Refurbished Late 2013 27-Inch iMac Models Now Available in Apple's Online Store

Monday December 2, 2013 6:47 PM PST by Eric Slivka
Apple today added three separate models of the current 27-inch iMac to its online store for refurbished products, marking their first appearance in the store since their September launch. The three models, all of which are listed as shipping in 1-5 business days, include:

- 3.2GHz quad-core Intel Core i5 with 8 GB RAM, 1 TB hard drive, and NVIDIA GeForce GT 755M graphics: $1529 ($270 savings)

late_2013_27_imac_refurb
- 3.5GHz quad-core Intel Core i7 with 8 GB RAM, 1 TB hard drive, and NVIDIA GeForce GTX 775M graphics: $1869 ($330 savings)

- 3.5GHz quad-core Intel Core i7 with 8 GB RAM, 3 TB Fusion drive, and NVIDIA GeForce GTX 780M graphics: $2289 ($410 savings)

Other configurations of the latest 27-inch iMac and all configurations of the current 21.5-inch iMac have yet to appear in Apple's refurbished store.

Related roundup: iMac

Top Rated Comments

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12 months ago
I'm sure they have plentiful stock of these models with all the returns they've taken from people unfairly complaining about yellowing and backlight bleed, color inconsistency in the imac forums here. :eek: But it's good these fantastic machines will find a happy home from a more appreciative owner.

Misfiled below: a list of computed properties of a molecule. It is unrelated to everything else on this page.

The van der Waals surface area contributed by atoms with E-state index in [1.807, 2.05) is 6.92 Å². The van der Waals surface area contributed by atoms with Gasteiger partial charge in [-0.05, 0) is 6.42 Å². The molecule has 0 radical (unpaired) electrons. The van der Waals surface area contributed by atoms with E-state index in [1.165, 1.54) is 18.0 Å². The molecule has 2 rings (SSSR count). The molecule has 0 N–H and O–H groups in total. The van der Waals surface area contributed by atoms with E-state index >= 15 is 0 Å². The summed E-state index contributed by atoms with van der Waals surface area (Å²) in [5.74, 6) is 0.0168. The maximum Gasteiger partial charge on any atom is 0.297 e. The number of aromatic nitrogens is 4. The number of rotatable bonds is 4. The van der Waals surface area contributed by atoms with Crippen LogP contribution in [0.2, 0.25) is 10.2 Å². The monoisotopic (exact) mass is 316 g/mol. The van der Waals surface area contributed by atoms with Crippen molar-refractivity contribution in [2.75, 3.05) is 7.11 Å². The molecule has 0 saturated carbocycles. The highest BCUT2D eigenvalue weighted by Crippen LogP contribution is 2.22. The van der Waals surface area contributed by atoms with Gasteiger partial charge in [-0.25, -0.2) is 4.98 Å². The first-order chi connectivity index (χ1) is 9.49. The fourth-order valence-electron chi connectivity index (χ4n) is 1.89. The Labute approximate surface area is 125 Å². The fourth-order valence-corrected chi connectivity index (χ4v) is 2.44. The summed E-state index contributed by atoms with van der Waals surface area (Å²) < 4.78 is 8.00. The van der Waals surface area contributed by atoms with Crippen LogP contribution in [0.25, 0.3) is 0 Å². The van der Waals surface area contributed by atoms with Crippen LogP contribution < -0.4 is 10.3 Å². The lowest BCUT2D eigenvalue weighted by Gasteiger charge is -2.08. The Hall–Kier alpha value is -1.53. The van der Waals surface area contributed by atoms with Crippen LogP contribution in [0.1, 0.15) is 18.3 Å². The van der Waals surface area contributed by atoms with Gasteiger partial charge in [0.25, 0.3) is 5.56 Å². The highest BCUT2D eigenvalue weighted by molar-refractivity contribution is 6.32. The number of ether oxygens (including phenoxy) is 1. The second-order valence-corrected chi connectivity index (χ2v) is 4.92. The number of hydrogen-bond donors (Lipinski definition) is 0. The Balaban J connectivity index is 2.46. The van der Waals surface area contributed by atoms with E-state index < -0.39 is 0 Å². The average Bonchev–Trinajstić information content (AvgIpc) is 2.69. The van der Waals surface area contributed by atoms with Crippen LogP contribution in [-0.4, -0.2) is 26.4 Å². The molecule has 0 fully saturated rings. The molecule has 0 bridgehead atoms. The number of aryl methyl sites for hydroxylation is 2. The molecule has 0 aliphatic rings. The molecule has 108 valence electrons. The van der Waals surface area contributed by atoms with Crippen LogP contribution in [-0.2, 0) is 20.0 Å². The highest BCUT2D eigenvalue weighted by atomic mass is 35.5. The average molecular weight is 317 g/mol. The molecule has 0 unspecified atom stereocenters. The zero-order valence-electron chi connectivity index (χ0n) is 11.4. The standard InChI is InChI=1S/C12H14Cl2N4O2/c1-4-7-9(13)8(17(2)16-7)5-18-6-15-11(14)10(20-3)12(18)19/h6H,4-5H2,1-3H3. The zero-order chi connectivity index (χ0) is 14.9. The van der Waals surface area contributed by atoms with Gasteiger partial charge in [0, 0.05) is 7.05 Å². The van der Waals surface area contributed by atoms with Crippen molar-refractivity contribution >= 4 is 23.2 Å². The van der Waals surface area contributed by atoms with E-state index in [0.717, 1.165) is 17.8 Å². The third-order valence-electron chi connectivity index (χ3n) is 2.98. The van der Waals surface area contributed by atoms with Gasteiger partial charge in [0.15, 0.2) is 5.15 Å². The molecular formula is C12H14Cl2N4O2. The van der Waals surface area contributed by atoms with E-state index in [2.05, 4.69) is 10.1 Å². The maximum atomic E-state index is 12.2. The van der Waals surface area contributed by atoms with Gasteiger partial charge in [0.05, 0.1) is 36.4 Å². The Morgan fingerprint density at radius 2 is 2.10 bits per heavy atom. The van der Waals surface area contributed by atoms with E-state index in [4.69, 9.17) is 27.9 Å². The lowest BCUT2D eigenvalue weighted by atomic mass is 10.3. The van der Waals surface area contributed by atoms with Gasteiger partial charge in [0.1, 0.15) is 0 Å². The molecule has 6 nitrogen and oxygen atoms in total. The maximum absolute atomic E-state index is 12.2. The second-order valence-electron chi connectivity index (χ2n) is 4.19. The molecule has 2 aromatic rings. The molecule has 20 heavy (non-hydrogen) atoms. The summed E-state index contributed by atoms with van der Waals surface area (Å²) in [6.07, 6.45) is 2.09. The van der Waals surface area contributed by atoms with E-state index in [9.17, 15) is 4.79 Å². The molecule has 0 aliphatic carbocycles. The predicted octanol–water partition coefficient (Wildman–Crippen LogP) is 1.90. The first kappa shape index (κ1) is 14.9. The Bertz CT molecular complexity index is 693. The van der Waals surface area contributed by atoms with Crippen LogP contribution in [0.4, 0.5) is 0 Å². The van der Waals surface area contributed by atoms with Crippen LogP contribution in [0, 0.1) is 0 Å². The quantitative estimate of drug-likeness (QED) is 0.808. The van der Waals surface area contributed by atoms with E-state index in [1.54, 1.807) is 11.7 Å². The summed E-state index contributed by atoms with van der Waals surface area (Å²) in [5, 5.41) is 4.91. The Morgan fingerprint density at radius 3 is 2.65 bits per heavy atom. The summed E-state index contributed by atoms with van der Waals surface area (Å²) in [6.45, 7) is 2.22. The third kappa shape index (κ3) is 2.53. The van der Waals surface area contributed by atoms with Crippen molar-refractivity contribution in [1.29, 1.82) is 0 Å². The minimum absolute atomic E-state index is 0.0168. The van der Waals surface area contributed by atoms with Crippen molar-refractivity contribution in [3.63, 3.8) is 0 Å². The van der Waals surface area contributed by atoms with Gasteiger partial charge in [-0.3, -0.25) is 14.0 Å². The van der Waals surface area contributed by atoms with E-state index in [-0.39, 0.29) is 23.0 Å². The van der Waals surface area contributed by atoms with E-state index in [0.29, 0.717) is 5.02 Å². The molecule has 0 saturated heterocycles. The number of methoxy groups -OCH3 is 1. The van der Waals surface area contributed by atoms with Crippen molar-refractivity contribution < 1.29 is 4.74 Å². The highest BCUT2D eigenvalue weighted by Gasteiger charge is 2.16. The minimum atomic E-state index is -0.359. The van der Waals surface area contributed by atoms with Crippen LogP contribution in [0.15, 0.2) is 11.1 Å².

Rating: 7 Votes
12 months ago
both iMacs with $330 and $410 discounts are sold-out already :D
Rating: 1 Votes
12 months ago

Many companies use simplified inspection methods for reworked/repaired/refurbished products, often inspecting only that which was a known fault. I see this happen and I work in the medical device industry, so I find it hard to believe that it doesn't happen in the tech industry. Thus, the idea that Apple does "extra testing" for their refurbished products is very hard to believe. Rather, let's give them the generous assumption that they perform a complete inspection for refurbished goods, meaning there is no difference between inspection of new or refurbished products. And if that's the case, well... some people already get lemons.

Now, I have complete faith in Apple's inspection methods, but inspections are not fool-proof. Furthermore, inspections are typically designed to identify known faults. A faulty system that previously passed inspection may suffer additional systemic problems that simply won't be identified by additional inspection. And that's why I'll never buy a refurbished machine that I need to depend on.

I always hear how Apple refurbished machines are "rigorously tested," but does anyone have any proof that they are subject to any additional testing beyond standard production machines?


I've *never* seen a refurbished Mac come DOA. Seen plenty of new ones DOA though :P. Refurbs got through a ridiculous amount of testing - same as when you have, for example, your logic board replaced. It doesn't just test faults, it tests all functionality.

The only risk you're taking IMO with refurbs is minor cosmetic imperfections. If they're big/noticeable, the casing will probably have been replaced, but if they're small/in an awkward position they may have been overlooked. Even then, it's not really a risk since you can return it anyway.
Rating: 1 Votes

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